Bacurau (Kleber Mendonça Filho and Juliano Dornelles 2019) : A Socio-Political Background to Cinematic Catharsis

Bacurau (Kleber Mendonça Filho and Juliano Dornelles 2019) : A Socio-Political Background to Cinematic Catharsis

Hello dear Mediático readers. How are you all? Are you staying in? We hope you are and that you can continue to do so. We offer moral support here at Mediático and we wish all our readers the best during these Covid-19 times. We support you if you are (like some of us) unable to take your eyes off rolling news or newsfeeds on social media in case you miss a vital piece of information that will keep you and your loved ones safe. Or whether you are (also like some of us) just coping with partners, multiple kids and pets not used to being shut in together so much. We also support you if you’re one of those able to throw yourself into work and find refuge in it. Some of you may just be able to take one viewing and reading suggestion a week that nevertheless brings you together with your community of scholars with whom you are not sharing those conference papers (and drinks) as you thought you would be at this time. And it is in this spirit of support and community that we bring you the following introduction to the winner of the Jury Prize at the Cannes Film Festival 2019 Bacurau ( Kleber Mendonça Filho) by regular and pretty fabulous contributor Natália Pinazza lecturer in Portuguese at the University of Essex. Follow her @DrNPinazza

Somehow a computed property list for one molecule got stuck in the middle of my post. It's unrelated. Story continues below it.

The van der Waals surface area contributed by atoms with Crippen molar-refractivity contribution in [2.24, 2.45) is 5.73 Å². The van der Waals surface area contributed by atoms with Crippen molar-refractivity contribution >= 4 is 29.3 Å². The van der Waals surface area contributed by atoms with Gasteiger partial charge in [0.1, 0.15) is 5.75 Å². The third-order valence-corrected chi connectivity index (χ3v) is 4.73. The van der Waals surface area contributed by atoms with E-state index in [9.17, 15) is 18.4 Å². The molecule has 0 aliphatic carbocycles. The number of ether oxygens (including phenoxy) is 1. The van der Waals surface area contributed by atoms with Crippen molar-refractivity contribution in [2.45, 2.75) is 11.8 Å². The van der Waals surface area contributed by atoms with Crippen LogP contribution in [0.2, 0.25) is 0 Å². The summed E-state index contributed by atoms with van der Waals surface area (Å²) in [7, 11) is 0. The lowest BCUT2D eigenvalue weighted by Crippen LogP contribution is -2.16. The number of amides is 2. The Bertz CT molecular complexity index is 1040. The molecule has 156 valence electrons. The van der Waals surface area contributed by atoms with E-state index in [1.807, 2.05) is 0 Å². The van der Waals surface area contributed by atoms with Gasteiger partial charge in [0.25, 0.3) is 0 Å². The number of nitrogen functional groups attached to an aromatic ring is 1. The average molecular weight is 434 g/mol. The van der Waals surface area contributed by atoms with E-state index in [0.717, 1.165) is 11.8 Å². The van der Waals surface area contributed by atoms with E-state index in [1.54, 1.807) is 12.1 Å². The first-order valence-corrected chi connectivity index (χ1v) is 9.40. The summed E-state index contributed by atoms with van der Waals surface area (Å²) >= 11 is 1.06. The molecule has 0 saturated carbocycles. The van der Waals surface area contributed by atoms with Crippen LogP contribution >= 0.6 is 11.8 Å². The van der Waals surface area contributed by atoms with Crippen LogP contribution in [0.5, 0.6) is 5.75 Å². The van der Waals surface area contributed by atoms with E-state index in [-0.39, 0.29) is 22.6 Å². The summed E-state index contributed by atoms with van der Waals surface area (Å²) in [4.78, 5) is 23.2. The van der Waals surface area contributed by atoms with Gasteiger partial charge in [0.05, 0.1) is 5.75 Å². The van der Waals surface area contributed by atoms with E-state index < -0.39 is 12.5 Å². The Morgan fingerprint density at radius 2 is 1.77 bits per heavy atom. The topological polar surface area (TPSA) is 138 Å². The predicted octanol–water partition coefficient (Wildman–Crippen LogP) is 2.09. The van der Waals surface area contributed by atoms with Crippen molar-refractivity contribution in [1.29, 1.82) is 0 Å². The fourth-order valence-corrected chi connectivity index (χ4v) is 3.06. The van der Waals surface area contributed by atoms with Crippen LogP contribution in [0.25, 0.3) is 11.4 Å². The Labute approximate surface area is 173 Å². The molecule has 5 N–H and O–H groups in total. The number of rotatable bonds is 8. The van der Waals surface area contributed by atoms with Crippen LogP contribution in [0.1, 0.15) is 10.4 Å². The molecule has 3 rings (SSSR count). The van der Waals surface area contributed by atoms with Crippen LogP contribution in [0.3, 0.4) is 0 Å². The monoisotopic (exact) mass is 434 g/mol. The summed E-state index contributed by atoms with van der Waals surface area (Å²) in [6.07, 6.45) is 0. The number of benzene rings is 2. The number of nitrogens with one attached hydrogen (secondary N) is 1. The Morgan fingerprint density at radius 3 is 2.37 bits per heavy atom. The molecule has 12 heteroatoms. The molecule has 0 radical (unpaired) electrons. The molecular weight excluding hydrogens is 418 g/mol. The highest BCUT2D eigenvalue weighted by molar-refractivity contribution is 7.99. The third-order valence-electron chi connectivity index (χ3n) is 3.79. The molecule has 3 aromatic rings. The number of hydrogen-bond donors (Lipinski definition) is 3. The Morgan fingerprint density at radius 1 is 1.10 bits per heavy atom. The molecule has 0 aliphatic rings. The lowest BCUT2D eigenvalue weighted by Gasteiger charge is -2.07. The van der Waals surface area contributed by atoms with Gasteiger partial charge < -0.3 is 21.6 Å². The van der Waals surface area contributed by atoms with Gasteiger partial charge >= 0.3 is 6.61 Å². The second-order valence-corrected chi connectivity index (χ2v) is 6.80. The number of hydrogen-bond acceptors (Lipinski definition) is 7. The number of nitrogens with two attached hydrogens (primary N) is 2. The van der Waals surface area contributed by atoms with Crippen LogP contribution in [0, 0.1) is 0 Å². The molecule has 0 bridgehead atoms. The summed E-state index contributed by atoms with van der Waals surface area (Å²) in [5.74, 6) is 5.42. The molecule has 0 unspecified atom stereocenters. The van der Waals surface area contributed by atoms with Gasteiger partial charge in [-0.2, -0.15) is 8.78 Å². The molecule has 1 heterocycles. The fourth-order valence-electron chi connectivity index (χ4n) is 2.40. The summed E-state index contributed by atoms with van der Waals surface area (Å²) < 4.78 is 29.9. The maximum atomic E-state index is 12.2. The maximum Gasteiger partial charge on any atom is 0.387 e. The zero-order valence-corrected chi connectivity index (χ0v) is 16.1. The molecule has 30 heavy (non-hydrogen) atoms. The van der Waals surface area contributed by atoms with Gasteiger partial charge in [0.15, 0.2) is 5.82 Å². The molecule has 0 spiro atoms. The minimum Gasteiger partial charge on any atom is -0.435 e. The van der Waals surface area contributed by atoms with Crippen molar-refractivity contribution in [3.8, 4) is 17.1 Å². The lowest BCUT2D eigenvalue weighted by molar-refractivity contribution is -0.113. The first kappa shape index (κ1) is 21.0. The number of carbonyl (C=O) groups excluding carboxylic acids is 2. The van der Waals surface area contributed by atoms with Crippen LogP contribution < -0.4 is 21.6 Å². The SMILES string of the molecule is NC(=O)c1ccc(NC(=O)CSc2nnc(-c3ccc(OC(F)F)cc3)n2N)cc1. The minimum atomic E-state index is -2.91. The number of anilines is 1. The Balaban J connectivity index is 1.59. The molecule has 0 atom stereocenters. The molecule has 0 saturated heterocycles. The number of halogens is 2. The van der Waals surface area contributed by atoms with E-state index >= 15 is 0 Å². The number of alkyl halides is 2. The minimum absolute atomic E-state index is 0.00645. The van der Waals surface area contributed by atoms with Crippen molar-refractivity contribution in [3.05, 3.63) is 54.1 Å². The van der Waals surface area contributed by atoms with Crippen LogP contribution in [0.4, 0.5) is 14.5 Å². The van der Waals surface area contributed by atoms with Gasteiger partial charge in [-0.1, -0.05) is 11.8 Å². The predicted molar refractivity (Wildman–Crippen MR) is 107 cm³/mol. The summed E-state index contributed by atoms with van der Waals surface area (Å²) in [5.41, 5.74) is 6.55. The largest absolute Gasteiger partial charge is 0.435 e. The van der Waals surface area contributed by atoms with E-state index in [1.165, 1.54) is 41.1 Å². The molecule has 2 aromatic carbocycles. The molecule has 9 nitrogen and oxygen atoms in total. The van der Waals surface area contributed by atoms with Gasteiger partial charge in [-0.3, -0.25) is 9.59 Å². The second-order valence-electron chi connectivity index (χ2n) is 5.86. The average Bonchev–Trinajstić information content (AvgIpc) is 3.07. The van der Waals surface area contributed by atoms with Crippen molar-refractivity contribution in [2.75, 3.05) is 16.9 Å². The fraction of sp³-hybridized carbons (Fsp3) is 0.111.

Bacurau is a film for Covid-19 times because it speaks to the strength of a community acting together against an outside force trying to destroy it. It’s also a great film to focus on today at Mediático because it dropped on mubi.com as many of us were beginning our self-isolation, and this is another good reason to put up this review right now.

Dr Pinazza’s post gives an excellent introduction to Bacarau providing some background to the film that explains why the villagers of Bacarau have been targeted in the near future world the film depicts, a world which nevertheless speaks to Brazil’s current political context.

Bacurau (Kleber Mendonça Filho & Juliano Dornelles 2019) : A Socio-Political Background to a Cinematic Catharsis

by Dr Natália Pinazza

This post aims to provide an overview of some key socio-historical and cultural issues raised by Bacurau without giving away spoilers. Bacurau is a Brazilian film by Kleber Mendonça Filho and Juliano Dornelles that made waves after winning The Jury Prize at Cannes Festival in 2019. Bacurau has received international acclaim and has been reviewed by a number of newspapers and magazines across the globe, including The New York Times, The Guardian, Variety, and Le Monde

The film also features an international cast, which includes German actor Udo Kier, French-American Alli Willow, and a few other American actors. Although Bacurau dialogues with internationally recognised genres, including the western and science fiction film, it delivers a very localized searing critique of Brazil’s current political climate, in particular, of the government of Brazil’s far-right President Jair Bolsonaro.

This post aims to provide an overview of some key socio-historical and cultural issues raised by Bacurau without giving away spoilers. Bacurau is a Brazilian film by Kleber Mendonça Filho and Juliano Dornelles that made waves after winning The Jury Prize at Cannes Festival in 2019. Bacurau has received international acclaim and has been reviewed by a number of newspapers and magazines across the globe, including The New York Times, The Guardian, Variety, and Le Monde